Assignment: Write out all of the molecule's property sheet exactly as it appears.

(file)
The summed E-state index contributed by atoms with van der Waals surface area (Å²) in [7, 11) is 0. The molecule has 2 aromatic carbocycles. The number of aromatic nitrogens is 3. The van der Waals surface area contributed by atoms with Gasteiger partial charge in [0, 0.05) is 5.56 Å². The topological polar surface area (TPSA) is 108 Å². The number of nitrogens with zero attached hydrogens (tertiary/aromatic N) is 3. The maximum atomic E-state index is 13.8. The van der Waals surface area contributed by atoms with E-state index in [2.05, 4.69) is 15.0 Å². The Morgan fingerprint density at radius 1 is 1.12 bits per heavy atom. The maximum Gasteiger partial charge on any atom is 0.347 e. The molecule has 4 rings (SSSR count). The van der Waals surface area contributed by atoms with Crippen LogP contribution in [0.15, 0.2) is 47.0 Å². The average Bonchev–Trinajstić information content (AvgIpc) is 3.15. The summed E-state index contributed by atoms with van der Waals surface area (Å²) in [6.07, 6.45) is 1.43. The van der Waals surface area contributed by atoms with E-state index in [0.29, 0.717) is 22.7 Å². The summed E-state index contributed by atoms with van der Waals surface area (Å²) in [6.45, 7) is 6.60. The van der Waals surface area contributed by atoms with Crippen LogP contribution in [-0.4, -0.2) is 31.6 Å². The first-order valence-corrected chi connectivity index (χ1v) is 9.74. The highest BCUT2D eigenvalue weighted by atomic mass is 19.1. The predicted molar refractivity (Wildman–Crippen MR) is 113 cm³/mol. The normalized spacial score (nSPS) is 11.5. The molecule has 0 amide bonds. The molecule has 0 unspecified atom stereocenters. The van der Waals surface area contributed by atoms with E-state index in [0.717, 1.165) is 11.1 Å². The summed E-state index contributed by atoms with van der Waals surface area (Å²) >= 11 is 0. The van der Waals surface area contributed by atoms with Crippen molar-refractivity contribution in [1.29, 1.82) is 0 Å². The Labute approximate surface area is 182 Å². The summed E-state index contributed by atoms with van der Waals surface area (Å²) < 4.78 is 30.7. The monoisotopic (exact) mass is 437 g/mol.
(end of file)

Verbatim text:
The summed E-state index contributed by atoms with van der Waals surface area (Å²) in [7, 11) is 0. The molecule has 2 aromatic carbocycles. The number of aromatic nitrogens is 3. The van der Waals surface area contributed by atoms with Gasteiger partial charge in [0, 0.05) is 5.56 Å². The topological polar surface area (TPSA) is 108 Å². The number of nitrogens with zero attached hydrogens (tertiary/aromatic N) is 3. The maximum atomic E-state index is 13.8. The van der Waals surface area contributed by atoms with E-state index in [2.05, 4.69) is 15.0 Å². The Morgan fingerprint density at radius 1 is 1.12 bits per heavy atom. The maximum Gasteiger partial charge on any atom is 0.347 e. The molecule has 4 rings (SSSR count). The van der Waals surface area contributed by atoms with Crippen LogP contribution in [0.15, 0.2) is 47.0 Å². The average Bonchev–Trinajstić information content (AvgIpc) is 3.15. The summed E-state index contributed by atoms with van der Waals surface area (Å²) in [6.07, 6.45) is 1.43. The van der Waals surface area contributed by atoms with E-state index in [0.29, 0.717) is 22.7 Å². The summed E-state index contributed by atoms with van der Waals surface area (Å²) in [6.45, 7) is 6.60. The van der Waals surface area contributed by atoms with Crippen LogP contribution in [-0.4, -0.2) is 31.6 Å². The first-order valence-corrected chi connectivity index (χ1v) is 9.74. The highest BCUT2D eigenvalue weighted by atomic mass is 19.1. The predicted molar refractivity (Wildman–Crippen MR) is 113 cm³/mol. The normalized spacial score (nSPS) is 11.5. The molecule has 0 amide bonds. The molecule has 0 unspecified atom stereocenters. The van der Waals surface area contributed by atoms with E-state index in [0.717, 1.165) is 11.1 Å². The summed E-state index contributed by atoms with van der Waals surface area (Å²) >= 11 is 0. The van der Waals surface area contributed by atoms with Crippen molar-refractivity contribution in [1.29, 1.82) is 0 Å². The Labute approximate surface area is 182 Å². The summed E-state index contributed by atoms with van der Waals surface area (Å²) < 4.78 is 30.7. The monoisotopic (exact) mass is 437 g/mol.